Nice work if you can get it...
An article by Frank Rich in the New York Times today looks at what lay behind a US Air Force officer's suicide in Virginia, and finds a picture of big money and corruption thriving on the daily business of killings in Iraq.
Charles D.Reichers, 47, the US air force's second highest procurement officer, killed himself by running his car engine in the garage at his Virginia home.
Two weeks before this the Washington Post had reported that the Air Force had asked a defense contractor, Commonwealth Research Institute, to give Reichers a job with no known duties while he waited for official clearance for his new Pentagon assignment. Mr. Riechers, a decorated Air Force officer, told the Post: “I really didn’t do anything for C.R.I. I got a paycheck from them.”
He recieved $26,788 for two months in this position. I am sure we would all like that kind of money, but the US papers suggested that maybe besides the privilege of having an air force officer on board, the company might have been looking forward to returned favours when its airman landed at the Pentagon and there were contracts coming up.
As Frank Rich points out, mind you, Mr.Reichers' little earner would not show up as even a rounding error in the accounts of the Iraq-Afghanistan war.
"So far some $6 billion worth of contracts are being investigated for waste and fraud, however slowly, by the Pentagon and the Justice Department. That doesn’t include the unaccounted-for piles of cash, some $9 billion in Iraqi funds, that vanished during L. Paul Bremer’s short but disastrous reign in the Green Zone".
Instead of the values of "democratic governance" which the United States was supposed to be sending to Iraq, "wholesale corruption of government contracting sabotaged the crucial mission that might have enabled us to secure the country: the rebuilding of the Iraqi infrastructure, from electricity to hospitals. "
Eric Prince, who used to be media-shy and little-known, has been giving interviews allover the place in the past week. His company, Blackwater USA, stands accused of the deaths of 17 innocent Iraqis mowed down in on September 16 in Baghdad. Thanks to legal loopholes granted by Bremer when the occupation started, these contractors don't have much to worry about in the way of prosecutions.
No, Mr. Prince is moving on. "As he told The Wall Street Journal last week, Blackwater no longer cares much about its security business; it is expanding into a “full spectrum” defense contractor offering a “one-stop shop” for everything from remotely piloted blimps to armored trucks. The point of his P.R. offensive was to smooth his quest for more billions of Pentagon loot".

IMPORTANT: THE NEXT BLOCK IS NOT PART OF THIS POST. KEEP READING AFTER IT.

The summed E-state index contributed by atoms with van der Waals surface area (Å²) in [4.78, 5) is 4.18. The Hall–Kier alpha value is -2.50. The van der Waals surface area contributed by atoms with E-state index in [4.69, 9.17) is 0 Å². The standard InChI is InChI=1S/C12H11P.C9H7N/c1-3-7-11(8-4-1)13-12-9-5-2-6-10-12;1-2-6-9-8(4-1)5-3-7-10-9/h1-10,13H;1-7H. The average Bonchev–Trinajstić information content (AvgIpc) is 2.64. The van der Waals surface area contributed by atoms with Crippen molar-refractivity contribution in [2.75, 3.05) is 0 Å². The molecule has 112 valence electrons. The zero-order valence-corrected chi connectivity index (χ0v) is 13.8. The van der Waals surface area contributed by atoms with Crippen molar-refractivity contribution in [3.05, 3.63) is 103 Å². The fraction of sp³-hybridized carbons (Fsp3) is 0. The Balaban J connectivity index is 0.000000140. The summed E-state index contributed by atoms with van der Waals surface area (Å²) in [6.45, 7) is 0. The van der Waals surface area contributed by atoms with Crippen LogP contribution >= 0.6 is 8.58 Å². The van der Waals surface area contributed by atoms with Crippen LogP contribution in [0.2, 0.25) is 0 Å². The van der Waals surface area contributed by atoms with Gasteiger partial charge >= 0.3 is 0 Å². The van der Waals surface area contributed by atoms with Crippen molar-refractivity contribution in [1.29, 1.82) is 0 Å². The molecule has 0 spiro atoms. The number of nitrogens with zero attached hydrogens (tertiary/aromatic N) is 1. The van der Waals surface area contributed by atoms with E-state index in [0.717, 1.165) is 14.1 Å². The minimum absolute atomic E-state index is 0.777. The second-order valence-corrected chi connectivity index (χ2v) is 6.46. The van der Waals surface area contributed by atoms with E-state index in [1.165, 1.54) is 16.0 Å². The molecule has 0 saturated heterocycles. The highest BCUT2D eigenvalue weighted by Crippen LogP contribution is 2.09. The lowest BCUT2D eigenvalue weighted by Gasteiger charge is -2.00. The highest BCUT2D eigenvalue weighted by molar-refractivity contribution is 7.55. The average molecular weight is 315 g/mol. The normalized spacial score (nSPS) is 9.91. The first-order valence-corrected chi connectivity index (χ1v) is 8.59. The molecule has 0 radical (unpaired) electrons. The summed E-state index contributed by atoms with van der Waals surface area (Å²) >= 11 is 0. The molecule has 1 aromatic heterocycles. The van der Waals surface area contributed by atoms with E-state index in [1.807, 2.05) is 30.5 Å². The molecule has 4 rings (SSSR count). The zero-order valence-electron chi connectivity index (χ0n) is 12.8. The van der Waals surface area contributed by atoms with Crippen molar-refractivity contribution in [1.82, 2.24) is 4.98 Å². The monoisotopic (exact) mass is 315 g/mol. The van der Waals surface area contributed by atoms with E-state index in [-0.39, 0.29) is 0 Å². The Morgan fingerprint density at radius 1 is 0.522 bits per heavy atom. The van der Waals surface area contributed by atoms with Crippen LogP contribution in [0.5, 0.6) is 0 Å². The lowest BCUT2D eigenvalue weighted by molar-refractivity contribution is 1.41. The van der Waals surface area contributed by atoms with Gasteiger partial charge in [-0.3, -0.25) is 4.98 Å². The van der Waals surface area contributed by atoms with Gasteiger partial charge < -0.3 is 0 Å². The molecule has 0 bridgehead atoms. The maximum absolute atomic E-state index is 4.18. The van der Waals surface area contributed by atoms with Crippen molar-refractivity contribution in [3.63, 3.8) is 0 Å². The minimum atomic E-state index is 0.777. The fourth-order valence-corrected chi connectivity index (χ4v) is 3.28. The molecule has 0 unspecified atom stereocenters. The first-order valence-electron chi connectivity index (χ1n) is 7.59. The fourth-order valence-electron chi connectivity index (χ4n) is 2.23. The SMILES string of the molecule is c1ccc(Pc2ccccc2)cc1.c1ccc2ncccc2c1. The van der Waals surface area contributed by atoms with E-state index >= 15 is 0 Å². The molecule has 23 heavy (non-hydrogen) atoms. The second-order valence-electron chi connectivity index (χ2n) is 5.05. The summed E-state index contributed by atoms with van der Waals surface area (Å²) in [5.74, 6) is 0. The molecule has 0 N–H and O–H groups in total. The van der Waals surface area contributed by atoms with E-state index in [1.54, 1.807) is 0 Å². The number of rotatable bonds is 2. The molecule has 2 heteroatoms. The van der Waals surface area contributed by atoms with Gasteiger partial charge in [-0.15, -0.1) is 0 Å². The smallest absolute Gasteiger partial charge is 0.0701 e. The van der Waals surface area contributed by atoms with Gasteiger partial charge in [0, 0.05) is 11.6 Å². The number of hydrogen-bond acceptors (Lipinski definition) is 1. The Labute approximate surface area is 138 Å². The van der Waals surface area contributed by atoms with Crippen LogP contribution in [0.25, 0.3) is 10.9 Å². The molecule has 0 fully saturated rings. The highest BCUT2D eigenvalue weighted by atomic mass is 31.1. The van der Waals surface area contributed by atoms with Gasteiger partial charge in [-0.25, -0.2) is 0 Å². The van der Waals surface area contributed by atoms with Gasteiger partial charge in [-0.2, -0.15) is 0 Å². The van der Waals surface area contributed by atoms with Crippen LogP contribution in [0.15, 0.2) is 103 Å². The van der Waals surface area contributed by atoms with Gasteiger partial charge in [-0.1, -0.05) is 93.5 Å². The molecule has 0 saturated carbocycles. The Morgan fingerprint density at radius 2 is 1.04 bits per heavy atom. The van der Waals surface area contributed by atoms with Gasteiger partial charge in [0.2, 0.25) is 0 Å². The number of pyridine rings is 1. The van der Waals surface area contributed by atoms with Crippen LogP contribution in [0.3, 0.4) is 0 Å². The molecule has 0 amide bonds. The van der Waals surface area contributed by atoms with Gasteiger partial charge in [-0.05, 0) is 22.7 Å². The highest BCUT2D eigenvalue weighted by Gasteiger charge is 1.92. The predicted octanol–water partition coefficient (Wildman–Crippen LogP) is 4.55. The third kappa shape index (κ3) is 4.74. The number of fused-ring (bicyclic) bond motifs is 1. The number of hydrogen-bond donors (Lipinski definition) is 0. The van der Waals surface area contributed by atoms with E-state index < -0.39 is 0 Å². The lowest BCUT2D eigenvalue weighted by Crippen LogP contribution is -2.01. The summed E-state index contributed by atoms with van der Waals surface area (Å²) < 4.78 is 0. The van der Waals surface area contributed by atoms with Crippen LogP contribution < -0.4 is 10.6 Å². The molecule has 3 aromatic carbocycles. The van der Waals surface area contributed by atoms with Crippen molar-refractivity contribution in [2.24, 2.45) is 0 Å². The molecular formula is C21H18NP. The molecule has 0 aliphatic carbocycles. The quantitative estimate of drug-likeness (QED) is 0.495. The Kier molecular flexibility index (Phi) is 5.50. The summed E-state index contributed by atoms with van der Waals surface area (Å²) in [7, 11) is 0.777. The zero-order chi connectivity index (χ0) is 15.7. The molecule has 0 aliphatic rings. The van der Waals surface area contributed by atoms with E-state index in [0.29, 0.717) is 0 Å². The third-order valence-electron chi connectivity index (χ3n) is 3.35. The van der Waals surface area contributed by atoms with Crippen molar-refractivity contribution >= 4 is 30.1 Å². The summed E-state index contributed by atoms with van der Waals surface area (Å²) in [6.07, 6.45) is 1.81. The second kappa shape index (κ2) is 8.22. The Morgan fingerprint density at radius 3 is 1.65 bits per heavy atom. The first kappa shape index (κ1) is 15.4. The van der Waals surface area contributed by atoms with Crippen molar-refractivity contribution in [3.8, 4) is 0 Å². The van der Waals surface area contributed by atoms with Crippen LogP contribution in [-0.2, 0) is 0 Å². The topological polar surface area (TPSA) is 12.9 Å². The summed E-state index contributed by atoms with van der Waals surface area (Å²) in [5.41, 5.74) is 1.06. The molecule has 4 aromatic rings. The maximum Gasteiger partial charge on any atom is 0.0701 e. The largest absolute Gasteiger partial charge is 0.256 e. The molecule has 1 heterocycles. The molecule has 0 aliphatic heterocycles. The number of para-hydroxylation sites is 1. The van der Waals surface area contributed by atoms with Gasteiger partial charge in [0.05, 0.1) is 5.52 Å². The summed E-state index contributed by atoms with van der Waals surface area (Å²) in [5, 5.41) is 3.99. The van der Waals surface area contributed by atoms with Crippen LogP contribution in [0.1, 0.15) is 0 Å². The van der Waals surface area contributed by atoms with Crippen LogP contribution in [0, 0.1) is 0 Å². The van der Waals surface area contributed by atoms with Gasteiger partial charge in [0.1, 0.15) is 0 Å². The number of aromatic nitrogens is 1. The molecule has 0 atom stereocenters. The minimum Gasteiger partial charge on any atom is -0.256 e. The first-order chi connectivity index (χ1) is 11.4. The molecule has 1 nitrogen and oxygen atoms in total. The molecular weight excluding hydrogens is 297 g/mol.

Charles D.Riechers' job at the Pentagon, managing a $30 billion Air Force procurement budget, had been previously held by an officer named Darleen Druyun, who in 2004 was sentenced to nine months in prison for securing jobs for herself, her daughter and her son-in-law at Boeing while favoring the company with billions of dollars of contracts. Ms. Druyun’s Pentagon post remained vacant until Mr. Riechers was appointed. He was brought in to clean up the corruption.
A Bush-appointed Pentagon inspector general delivered a report to Congress on Druyun's corruption in 2005. But large chunks of it were blacked out, as were the names of many White House officials. The inspector general also assured Congress that neither Donald Rumsfeld nor Paul Wolfowitz knew anything about the crimes. Senators on the Armed Services Committee were incredulous. John Warner, the Virginia Republican, could not believe that the Pentagon’s top two officials had no information about “the most significant defense procurement mismanagement in contemporary history.”
But the inspector general who vouched for their ignorance, Joseph Schmitz, was already heading for the exit, his next job being as the chief operating officer of the Prince Group, Blackwater’s parent company.
Eric Prince and his family have made six-figure contributions to Republican politicians, and have life-long connections to the religious Right in America. Blackwater also uses high-powered lobbyists whose other clients include the company building America's new embassy in Iraq, said to be Vatican sized, and already running $144 million over its $592 million budget.
America has spent twice as much so far "rebuilding" what it destroyed in Iraq than it did after World War II in Japan. But Iraqis still can't depend on electricity or clean water supplies. Where the money has gone is a story that some witnesses - Iraqi or American - don't live to tell. In the "home of the brave" itself, war veterans and their families may have to ask for welfare. But don't say the war was for nothing. For some people it has paid very well.